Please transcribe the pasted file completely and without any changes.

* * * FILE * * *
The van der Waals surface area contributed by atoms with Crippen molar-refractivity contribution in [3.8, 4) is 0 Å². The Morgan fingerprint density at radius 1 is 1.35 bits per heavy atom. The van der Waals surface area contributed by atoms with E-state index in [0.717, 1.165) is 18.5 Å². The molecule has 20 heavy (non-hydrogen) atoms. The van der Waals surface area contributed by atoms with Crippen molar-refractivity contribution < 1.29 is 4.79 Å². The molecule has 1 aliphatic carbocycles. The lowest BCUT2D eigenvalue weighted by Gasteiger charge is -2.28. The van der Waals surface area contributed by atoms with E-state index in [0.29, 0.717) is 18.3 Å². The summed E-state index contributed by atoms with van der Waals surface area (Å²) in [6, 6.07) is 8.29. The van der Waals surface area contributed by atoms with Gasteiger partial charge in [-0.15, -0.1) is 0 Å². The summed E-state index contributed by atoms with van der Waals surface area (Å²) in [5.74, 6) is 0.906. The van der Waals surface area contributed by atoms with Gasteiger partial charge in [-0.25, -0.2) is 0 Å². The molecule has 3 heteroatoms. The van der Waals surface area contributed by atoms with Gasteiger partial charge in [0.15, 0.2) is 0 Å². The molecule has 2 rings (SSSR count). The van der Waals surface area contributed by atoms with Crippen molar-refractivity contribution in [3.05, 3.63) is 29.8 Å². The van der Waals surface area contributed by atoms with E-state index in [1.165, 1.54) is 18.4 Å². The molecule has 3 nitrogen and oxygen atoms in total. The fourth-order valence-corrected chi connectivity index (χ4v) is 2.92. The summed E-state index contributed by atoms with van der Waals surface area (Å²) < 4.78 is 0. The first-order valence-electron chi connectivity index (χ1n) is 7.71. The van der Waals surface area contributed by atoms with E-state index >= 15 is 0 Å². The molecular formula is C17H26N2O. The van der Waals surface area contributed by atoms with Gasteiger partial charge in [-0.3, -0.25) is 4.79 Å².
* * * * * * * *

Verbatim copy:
The van der Waals surface area contributed by atoms with Crippen molar-refractivity contribution in [3.8, 4) is 0 Å². The Morgan fingerprint density at radius 1 is 1.35 bits per heavy atom. The van der Waals surface area contributed by atoms with E-state index in [0.717, 1.165) is 18.5 Å². The molecule has 20 heavy (non-hydrogen) atoms. The van der Waals surface area contributed by atoms with Crippen molar-refractivity contribution < 1.29 is 4.79 Å². The molecule has 1 aliphatic carbocycles. The lowest BCUT2D eigenvalue weighted by Gasteiger charge is -2.28. The van der Waals surface area contributed by atoms with E-state index in [0.29, 0.717) is 18.3 Å². The summed E-state index contributed by atoms with van der Waals surface area (Å²) in [6, 6.07) is 8.29. The van der Waals surface area contributed by atoms with Gasteiger partial charge in [-0.15, -0.1) is 0 Å². The summed E-state index contributed by atoms with van der Waals surface area (Å²) in [5.74, 6) is 0.906. The van der Waals surface area contributed by atoms with Gasteiger partial charge in [-0.25, -0.2) is 0 Å². The molecule has 3 heteroatoms. The van der Waals surface area contributed by atoms with Gasteiger partial charge in [0.15, 0.2) is 0 Å². The molecule has 2 rings (SSSR count). The van der Waals surface area contributed by atoms with Crippen molar-refractivity contribution in [3.05, 3.63) is 29.8 Å². The van der Waals surface area contributed by atoms with E-state index in [1.165, 1.54) is 18.4 Å². The molecule has 3 nitrogen and oxygen atoms in total. The fourth-order valence-corrected chi connectivity index (χ4v) is 2.92. The summed E-state index contributed by atoms with van der Waals surface area (Å²) < 4.78 is 0. The first-order valence-electron chi connectivity index (χ1n) is 7.71. The van der Waals surface area contributed by atoms with E-state index >= 15 is 0 Å². The molecular formula is C17H26N2O. The van der Waals surface area contributed by atoms with Gasteiger partial charge in [-0.3, -0.25) is 4.79 Å².